Hi Star2007, I tried your link but I think wiki have removed that article, have you got any other links to show us what you mean? I'm intrigued by this delish veggie food!

Love Weezl x

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# 7
star2007
Old 12-02-2009, 9:19 AM
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Penny,

Interesting point! and no, you haven't offended me lol

I think that some veggie food can be 'meaty' in the sense of being hearty and satisfying, without being 'meaty' in the sense of being an analogue to a bit of animal flesh on the plate.

A nice big, marinaded grilled portobello mushroom comes to mind for the former category.

Whereas something like quorn, made in industrial sized vats of some weird concoction and mycoprotein made into a stringy, muscular like texture is pretty freaky, IMO.

Seitan, to me, is pleasantly substantial and flavoured, without being freakily meat textured (in the vacuum pack form... the stuff in tins does look a bit too spookily like duck!) It also has the added bonus of being a traditional foodstuff of the East for 100s of years, and hence can be home-made.... if I had the confidence to take a leap and have a go, as it does have the reputation for being a bit tricky to make!

I think the main issue for veggies is ethics rather than taste, in that animals didn't suffer to produce a meal, and you don't have all the environmental implications & pollution of animal agriculture.
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# 8
twinkle_star
Old 12-02-2009, 9:22 AM
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Hi weezl,

If you look up seitan on wikipedia it should work.
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# 9
Penelope Penguin
Old 12-02-2009, 9:33 AM
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Quote:
Originally Posted by weezl74 View Post
Hi Star2007, I tried your link but I think wiki have removed that article, have you got any other links to show us what you mean? I'm intrigued by this delish veggie food!

Love Weezl x
It's here Those tins of "mock duck" look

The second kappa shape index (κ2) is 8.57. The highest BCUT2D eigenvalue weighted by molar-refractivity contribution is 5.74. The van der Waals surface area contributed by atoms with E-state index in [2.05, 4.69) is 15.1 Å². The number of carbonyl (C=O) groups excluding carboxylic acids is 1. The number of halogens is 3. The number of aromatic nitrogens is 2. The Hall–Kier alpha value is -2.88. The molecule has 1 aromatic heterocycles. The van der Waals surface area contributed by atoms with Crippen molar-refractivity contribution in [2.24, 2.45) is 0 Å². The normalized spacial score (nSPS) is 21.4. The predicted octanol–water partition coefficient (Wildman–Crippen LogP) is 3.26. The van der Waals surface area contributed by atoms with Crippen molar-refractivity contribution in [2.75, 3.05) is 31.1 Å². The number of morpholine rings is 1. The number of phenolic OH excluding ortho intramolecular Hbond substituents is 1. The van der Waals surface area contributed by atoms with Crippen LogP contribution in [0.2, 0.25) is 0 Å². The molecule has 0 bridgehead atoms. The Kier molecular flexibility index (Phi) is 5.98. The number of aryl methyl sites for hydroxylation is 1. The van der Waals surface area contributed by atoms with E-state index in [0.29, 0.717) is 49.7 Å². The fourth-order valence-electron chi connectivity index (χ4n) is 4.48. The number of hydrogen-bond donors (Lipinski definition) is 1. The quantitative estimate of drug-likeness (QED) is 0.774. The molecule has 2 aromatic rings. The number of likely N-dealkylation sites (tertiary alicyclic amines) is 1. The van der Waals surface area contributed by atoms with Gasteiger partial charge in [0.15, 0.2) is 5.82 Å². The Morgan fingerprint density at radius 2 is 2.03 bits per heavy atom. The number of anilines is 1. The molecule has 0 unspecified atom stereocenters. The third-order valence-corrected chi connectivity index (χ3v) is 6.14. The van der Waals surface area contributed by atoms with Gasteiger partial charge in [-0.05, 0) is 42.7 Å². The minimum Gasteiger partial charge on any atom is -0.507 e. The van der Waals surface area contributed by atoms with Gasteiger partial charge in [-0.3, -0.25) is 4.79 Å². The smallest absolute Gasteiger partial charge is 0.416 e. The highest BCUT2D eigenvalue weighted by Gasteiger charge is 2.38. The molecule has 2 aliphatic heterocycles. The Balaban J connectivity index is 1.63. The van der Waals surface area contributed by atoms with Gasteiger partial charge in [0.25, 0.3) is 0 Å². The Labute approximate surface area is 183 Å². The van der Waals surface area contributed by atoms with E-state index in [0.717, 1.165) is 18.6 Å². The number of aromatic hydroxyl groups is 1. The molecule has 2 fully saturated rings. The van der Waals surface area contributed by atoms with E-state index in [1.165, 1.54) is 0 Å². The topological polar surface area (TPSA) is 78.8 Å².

Penny. x
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# 10
weezl74
Old 12-02-2009, 9:50 AM
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Ah! Thanks.

when I googled mock duck recipes, there was loads of things you could do with the tinned stuff. So then I tried 'how to make mock duck' and got this linkie

which looks fairly straightforward!

Star2007, howsabout you make it, post about it and then we'll try it? (go on youknowyawant to!) Except penny who's feeling a little green round the gills at the thought!

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Benjamin 'Kezzie' Kester Jacob, born 18/03/10, 7lb 5oz
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# 11
Penelope Penguin
Old 12-02-2009, 9:56 AM
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Quote:
Originally Posted by star2007 View Post
I think the main issue for veggies is ethics rather than taste, in that animals didn't suffer to produce a meal, and you don't have all the environmental implications & pollution of animal agriculture.
That'll be vegans, not vegetarians To produce milk or eggs, surplus males are born/hatched, which have no value, so are culled. I can undersatnd being a vegan for ethical reasons, but not a vegetarian :confused:

Penny. x
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# 12
star2007
Old 12-02-2009, 10:07 AM
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Hi Weezl,

thanks for the linky there!

Yup.... I'm feeling a bit intrepid so I'll take a trip into uncharted O/S waters and make my own, keeping a travel diary as I go, and will report back to OSHQ with my research findings...

Might not be till Monday however, as Mr Star is coming to visit me later for a long Valentine's romantic weekend!

Will keep you posted & update you soon!

Star x
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# 13
star2007
Old 12-02-2009, 10:20 AM
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Hi Penny,

I use 'veggies' as a short hand to cover both vegetarians & vegans. I don't use either milk or eggs... however I'm technically not quite vegan as I do occasionally use honey (undecided about the issue), I'm still wearing out my old leather shoes (don't purchase them new now however), etc.

Being vegan is a whole lifestyle package I don't feel I can completely live up to at the moment (i.e. thinking of things like animal ingredients in the dyes in our clothes) etc.